Our first few Christmases with the boys were spent attempting to mold them into our ideas. Joe was not an easy baby, so most of the day was used to try and appease him. Jake was content with spending his time doing his normal routine. In fact, the home videos of this timeframe show the true picture. There was not a speck of joy or elation over new toys or clothes. In fact, just the opposite. But, we pressed on. My family had a tradition of celebrating on Christmas Eve, and because they live out of State, that meant a blow-by-blow account by telephone. Chris’ family, on the other hand, lived close by. We spent Christmas Day with them beginning in the wee hours of the morning through dinnertime. Conforming to all of the expectations was exhausting! Attempting to get a “thank you” out of a child that literally didn’t speak was a challenge. Teaching a child to give hugs when we spent multiple hours in OT in an effort to overcome sensory issues, was futile. Some things had to change!
A change would require a mind shift from me and Chris. This was going to be tough. To give up my perception of what Christmas should look like was a loss for me. I cried for my lost dream. For Chris to give up having the same memories he had as a kid, would be difficult too. Did we want to put our mark in the sand and continue to fight tooth and nail for our dreams? Or try to make it more of a positive thing for the boys? That was the question. I think we had to try the positive approach. How would we be able to set some kind of routine based on something we could only practice once a year? This would be a challenge.
The anxiety surrounding opening the presents was clear from the boys’ first Christmas. They never seemed interested or excited about this task. I decided to try a sort of “tolerance build-up” approach. I took a trip to the dollar store and bought 30 $1 nonsense things. They didn’t need to be of super high interest, but some interest would be good. Food items, small snacks, candy, slinkies (sensory), chewy things, etc., all hit the basket. I went home and wrapped each one and placed them in a box. Beginning on the 9th of December (15 days before Christmas Eve—don’t ask me how I came up with this) we asked the boys to pick one item from the box. We allowed them to wait until they were ready, and then open it. At first we didn’t make a big deal about it. After a few days, we started to use a “side dialogue” method to encourage imitation. This involves me and Chris talking to one another, saying the things we wanted them to mimic. We would say “Thanks, Dad” or “Thanks, Mom” and giving a “high 5”. I think we were starting to see improvement in the anxiety department over the simple task of opening the gifts. After about 10 days of practice, we were able to achieve the “high 5”, but still no “Thanks”, which was ok with us. By the time Christmas Eve arrived, there was little or no anxiety over gifts.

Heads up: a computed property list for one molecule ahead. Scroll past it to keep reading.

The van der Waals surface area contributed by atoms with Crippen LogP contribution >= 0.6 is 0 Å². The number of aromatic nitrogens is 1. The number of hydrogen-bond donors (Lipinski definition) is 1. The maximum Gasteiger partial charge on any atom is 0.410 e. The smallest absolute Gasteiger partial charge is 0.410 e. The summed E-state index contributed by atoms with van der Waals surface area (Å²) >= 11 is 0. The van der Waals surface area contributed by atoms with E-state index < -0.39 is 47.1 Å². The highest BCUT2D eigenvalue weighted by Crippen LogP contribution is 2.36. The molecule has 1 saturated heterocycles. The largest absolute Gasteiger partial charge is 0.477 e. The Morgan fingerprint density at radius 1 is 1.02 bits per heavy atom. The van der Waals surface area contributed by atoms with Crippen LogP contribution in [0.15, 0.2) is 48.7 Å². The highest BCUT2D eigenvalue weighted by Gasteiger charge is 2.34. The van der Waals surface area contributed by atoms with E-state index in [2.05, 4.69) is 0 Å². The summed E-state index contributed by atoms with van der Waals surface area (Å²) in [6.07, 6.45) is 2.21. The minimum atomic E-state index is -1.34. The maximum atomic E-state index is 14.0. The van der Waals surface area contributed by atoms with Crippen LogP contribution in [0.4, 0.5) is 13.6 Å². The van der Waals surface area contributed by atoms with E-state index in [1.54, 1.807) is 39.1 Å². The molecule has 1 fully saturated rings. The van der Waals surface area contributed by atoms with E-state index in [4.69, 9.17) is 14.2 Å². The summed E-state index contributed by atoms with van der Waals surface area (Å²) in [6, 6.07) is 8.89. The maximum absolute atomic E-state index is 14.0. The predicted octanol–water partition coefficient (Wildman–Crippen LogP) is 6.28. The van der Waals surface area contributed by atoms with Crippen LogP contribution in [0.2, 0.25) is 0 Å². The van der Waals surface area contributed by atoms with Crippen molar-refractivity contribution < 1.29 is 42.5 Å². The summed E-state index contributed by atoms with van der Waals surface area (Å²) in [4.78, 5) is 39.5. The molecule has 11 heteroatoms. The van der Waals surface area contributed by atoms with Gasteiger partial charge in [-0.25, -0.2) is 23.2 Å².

The following year, Chris and I decided to try and focus more on things the boys liked to do during the holiday rather than push our idea of it on them. Jake was always very frightened by the Christmas tree itself. I think the sensation of the tree’s texture gave him an extreme aversion. Therefore, he never wanted to help place the decorations on the tree. Joe is so sensitive to everything around him, that the whole radiation of stress from everyone caused him to become a seasonal monster. On numerous occasions we would hear things from the school like “oh, well, we won’t plan to start any new materials or approaches until after the holidays”, or “let’s plan to get to that in January”. No wonder Joe was feeling this stress—it was all around him! His own home was no exception. Both boys did seem fascinated by the numerous displays of lights that appeared everywhere this time of year. We could see that this was a constant interest area. Even the lights on the tree seemed interesting, even though we didn’t want to touch them. That seemed to be our ticket!